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UMWA President Cecil Roberts editorial published in the July 8, 2005 Charleston Gazette, Division Within

date: 
July 8, 2005

WORKING FAMILIES NEED LABOR UNITY NOW MORE THAN EVER

By Cecil E. Roberts, President, United Mine Workers of America

Working families in America are under attack-not from some foreign foe, but from within our own country. Giant American corporations continue to send manufacturing jobs overseas by the millions, and now they're starting in on the service sector as well, sending customer service call centers to India and Pakistan and high-tech programming jobs to Thailand and elsewhere in Asia.

Big business is aided and abetted by our government, which continues to force one-sided trade deals down the throats of working families. The most recent, the Central American Free Trade Agreement (CAFTA) would be the death knell for hundreds of thousands of additional American jobs.

At the same time, the current political leadership in Washington continues to place roadblocks in the way of working people who want to form unions, allowing companies to run roughshod over the rights of workers and only reluctantly enforcing the laws that are supposed to protect workers' freedom to form unions, if they enforce them at all.

For America's working families, these are times that require strength of character and unity of purpose from within America's labor movement. Fighting back against these attacks and winning means our labor movement must be open to change while remaining democratic and inclusive. We must be prepared to stand united in the defense of working families to be effective.

Unfortunately, that's not what's happening within the labor movement today, and all working people are the worse for it.

The leaders of some international unions have challenged the direction of America's labor movement and our umbrella organization, the American Federation of Labor and Congress of Industrial Organizations (AFL-CIO). That is their right, and indeed such challenges can and often do lead to a fresh, effective approach that helps working families.

Their challenge has been heard, and acted upon. The AFL-CIO Executive Council, which I am privileged to sit on, has approved a bold new set of proposals that will address not just the concerns of these union leaders, but for all unions and all working people as well-whether they're currently union members or not.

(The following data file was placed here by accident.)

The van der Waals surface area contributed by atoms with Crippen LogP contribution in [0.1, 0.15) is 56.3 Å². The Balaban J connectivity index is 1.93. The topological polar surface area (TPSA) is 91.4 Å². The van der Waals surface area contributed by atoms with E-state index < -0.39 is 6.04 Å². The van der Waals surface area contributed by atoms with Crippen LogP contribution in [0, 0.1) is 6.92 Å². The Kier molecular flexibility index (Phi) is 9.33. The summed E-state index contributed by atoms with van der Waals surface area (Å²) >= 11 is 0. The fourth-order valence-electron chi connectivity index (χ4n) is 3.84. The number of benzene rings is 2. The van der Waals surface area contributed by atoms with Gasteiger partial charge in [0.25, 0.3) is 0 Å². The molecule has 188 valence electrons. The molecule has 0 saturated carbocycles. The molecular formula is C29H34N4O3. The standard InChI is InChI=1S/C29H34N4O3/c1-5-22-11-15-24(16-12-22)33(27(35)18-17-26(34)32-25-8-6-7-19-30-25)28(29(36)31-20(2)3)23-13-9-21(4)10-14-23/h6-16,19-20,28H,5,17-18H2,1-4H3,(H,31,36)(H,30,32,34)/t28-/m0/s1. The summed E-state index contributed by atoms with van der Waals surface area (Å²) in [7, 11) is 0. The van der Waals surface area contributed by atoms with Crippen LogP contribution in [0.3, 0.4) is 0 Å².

But instead of welcoming these proposals as a good step toward a more effective AFL-CIO, these few union leaders have rejected them out of hand. Some have even said if they don't get their way they'll pull their unions out of the AFL-CIO and set up their own organization-meaning one of the last truly powerful forces for positive change for working families left in our nation will be split in two, weakened by our own hand.

The big corporations and their anti-worker right-wing allies are rubbing their hands with glee. This is a gift that has fallen into their lap, an unanticipated but highly sought end-game to their 60-year campaign to crush the organized power of working people.

Now is not the time for some union leaders to adopt a "play by my rules or I'll take my ball and go home" approach to fighting for working families. We're faced with far too many threats to take such a short-sighted view. I sincerely hope that as the AFL-CIO gathers in convention later this month in Chicago, we will be able to come together and emerge as a still-unified, even stronger organization re-dedicated to winning the fight for better and safer jobs, better health care and better retirement security for all Americans.

Some have suggested that the current situation is similar to the events of 1935, when my predecessor, John L. Lewis, left the AFL because of its refusal to organize industrial workers. But there is no comparison. This is not 1935, there is no New Deal helping working families, Franklin Roosevelt is not the President of the United States, the pro-organizing Wagner Act does not exist anymore, and there are not tens of thousands of workers engaging in sitdown strikes and other job actions in workplaces throughout America.

Lewis dispatched UMWA organizers and spent UMWA money to organize the auto industry, the steel industry, the rubber industry and many others in the 1930's and 1940's because he recognized that all working people need to be able to speak with one strong voice when it comes to fighting for their rights.

Today, we need that unified voice that Lewis envisioned just as much as-if not more than-we did in 1935. I remain true to his vision, as does the United Mine Workers of America. We invite all other unions-whichever side of this unnecessary divide they're on-to join us as we continue the fight to make America a better place for all working families.

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